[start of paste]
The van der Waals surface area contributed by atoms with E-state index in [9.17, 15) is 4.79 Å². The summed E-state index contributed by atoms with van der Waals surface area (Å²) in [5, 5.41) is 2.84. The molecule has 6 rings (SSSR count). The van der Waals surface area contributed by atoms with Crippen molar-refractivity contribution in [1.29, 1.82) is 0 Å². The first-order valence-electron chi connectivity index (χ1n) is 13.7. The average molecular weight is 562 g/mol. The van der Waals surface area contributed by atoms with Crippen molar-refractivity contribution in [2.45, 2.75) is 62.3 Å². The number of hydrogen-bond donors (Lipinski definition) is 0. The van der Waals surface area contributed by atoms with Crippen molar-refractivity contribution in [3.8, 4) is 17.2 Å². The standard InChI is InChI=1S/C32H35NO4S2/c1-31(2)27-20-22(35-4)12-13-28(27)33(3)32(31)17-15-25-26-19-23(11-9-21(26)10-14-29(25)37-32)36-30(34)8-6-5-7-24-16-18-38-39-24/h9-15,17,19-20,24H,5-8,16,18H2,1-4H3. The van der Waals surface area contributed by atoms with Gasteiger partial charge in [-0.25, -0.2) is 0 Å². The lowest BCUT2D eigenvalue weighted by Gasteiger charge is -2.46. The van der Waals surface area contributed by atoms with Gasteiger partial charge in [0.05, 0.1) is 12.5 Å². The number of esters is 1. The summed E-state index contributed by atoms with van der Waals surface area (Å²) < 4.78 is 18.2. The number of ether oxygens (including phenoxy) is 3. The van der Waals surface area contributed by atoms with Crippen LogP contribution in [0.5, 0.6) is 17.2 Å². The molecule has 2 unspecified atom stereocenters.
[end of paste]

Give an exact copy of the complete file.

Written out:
The van der Waals surface area contributed by atoms with E-state index in [9.17, 15) is 4.79 Å². The summed E-state index contributed by atoms with van der Waals surface area (Å²) in [5, 5.41) is 2.84. The molecule has 6 rings (SSSR count). The van der Waals surface area contributed by atoms with Crippen molar-refractivity contribution in [1.29, 1.82) is 0 Å². The first-order valence-electron chi connectivity index (χ1n) is 13.7. The average molecular weight is 562 g/mol. The van der Waals surface area contributed by atoms with Crippen molar-refractivity contribution in [2.45, 2.75) is 62.3 Å². The number of hydrogen-bond donors (Lipinski definition) is 0. The van der Waals surface area contributed by atoms with Crippen molar-refractivity contribution in [3.8, 4) is 17.2 Å². The standard InChI is InChI=1S/C32H35NO4S2/c1-31(2)27-20-22(35-4)12-13-28(27)33(3)32(31)17-15-25-26-19-23(11-9-21(26)10-14-29(25)37-32)36-30(34)8-6-5-7-24-16-18-38-39-24/h9-15,17,19-20,24H,5-8,16,18H2,1-4H3. The van der Waals surface area contributed by atoms with Gasteiger partial charge in [-0.25, -0.2) is 0 Å². The lowest BCUT2D eigenvalue weighted by Gasteiger charge is -2.46. The van der Waals surface area contributed by atoms with Gasteiger partial charge in [0.05, 0.1) is 12.5 Å². The number of esters is 1. The summed E-state index contributed by atoms with van der Waals surface area (Å²) < 4.78 is 18.2. The number of ether oxygens (including phenoxy) is 3. The van der Waals surface area contributed by atoms with Crippen LogP contribution in [0.5, 0.6) is 17.2 Å². The molecule has 2 unspecified atom stereocenters.